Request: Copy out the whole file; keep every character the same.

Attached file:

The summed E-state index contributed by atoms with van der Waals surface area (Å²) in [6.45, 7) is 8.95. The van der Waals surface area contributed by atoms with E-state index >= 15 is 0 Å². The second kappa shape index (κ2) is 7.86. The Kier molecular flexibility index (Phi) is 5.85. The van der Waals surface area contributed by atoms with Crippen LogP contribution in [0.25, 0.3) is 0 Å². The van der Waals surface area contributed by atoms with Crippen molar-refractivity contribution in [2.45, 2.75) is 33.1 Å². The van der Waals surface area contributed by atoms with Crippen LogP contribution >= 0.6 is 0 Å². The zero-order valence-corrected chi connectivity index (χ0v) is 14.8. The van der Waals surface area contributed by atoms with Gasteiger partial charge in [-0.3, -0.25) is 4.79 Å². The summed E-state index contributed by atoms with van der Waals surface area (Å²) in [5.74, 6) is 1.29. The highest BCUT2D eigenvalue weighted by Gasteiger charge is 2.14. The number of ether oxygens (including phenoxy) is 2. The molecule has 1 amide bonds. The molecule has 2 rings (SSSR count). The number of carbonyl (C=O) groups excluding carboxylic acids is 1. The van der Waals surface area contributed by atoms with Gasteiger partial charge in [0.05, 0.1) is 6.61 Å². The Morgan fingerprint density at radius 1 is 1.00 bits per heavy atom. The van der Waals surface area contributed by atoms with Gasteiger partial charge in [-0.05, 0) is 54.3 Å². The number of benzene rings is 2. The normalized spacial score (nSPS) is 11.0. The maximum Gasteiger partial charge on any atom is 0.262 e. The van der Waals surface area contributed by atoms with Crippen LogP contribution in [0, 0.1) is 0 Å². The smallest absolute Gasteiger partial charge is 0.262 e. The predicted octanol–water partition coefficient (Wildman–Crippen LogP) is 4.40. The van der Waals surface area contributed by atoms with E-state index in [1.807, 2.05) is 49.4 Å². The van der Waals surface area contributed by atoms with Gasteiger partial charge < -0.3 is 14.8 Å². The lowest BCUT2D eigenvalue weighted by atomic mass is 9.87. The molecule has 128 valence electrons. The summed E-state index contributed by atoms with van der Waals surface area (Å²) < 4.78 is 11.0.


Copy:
The summed E-state index contributed by atoms with van der Waals surface area (Å²) in [6.45, 7) is 8.95. The van der Waals surface area contributed by atoms with E-state index >= 15 is 0 Å². The second kappa shape index (κ2) is 7.86. The Kier molecular flexibility index (Phi) is 5.85. The van der Waals surface area contributed by atoms with Crippen LogP contribution in [0.25, 0.3) is 0 Å². The van der Waals surface area contributed by atoms with Crippen molar-refractivity contribution in [2.45, 2.75) is 33.1 Å². The van der Waals surface area contributed by atoms with Crippen LogP contribution >= 0.6 is 0 Å². The zero-order valence-corrected chi connectivity index (χ0v) is 14.8. The van der Waals surface area contributed by atoms with Gasteiger partial charge in [-0.3, -0.25) is 4.79 Å². The summed E-state index contributed by atoms with van der Waals surface area (Å²) in [5.74, 6) is 1.29. The highest BCUT2D eigenvalue weighted by Gasteiger charge is 2.14. The number of ether oxygens (including phenoxy) is 2. The molecule has 1 amide bonds. The molecule has 2 rings (SSSR count). The number of carbonyl (C=O) groups excluding carboxylic acids is 1. The van der Waals surface area contributed by atoms with Gasteiger partial charge in [0.05, 0.1) is 6.61 Å². The Morgan fingerprint density at radius 1 is 1.00 bits per heavy atom. The van der Waals surface area contributed by atoms with Gasteiger partial charge in [-0.05, 0) is 54.3 Å². The number of benzene rings is 2. The normalized spacial score (nSPS) is 11.0. The maximum Gasteiger partial charge on any atom is 0.262 e. The van der Waals surface area contributed by atoms with Crippen LogP contribution in [0, 0.1) is 0 Å². The smallest absolute Gasteiger partial charge is 0.262 e. The predicted octanol–water partition coefficient (Wildman–Crippen LogP) is 4.40. The van der Waals surface area contributed by atoms with E-state index in [1.807, 2.05) is 49.4 Å². The van der Waals surface area contributed by atoms with Gasteiger partial charge < -0.3 is 14.8 Å². The lowest BCUT2D eigenvalue weighted by atomic mass is 9.87. The molecule has 128 valence electrons. The summed E-state index contributed by atoms with van der Waals surface area (Å²) < 4.78 is 11.0.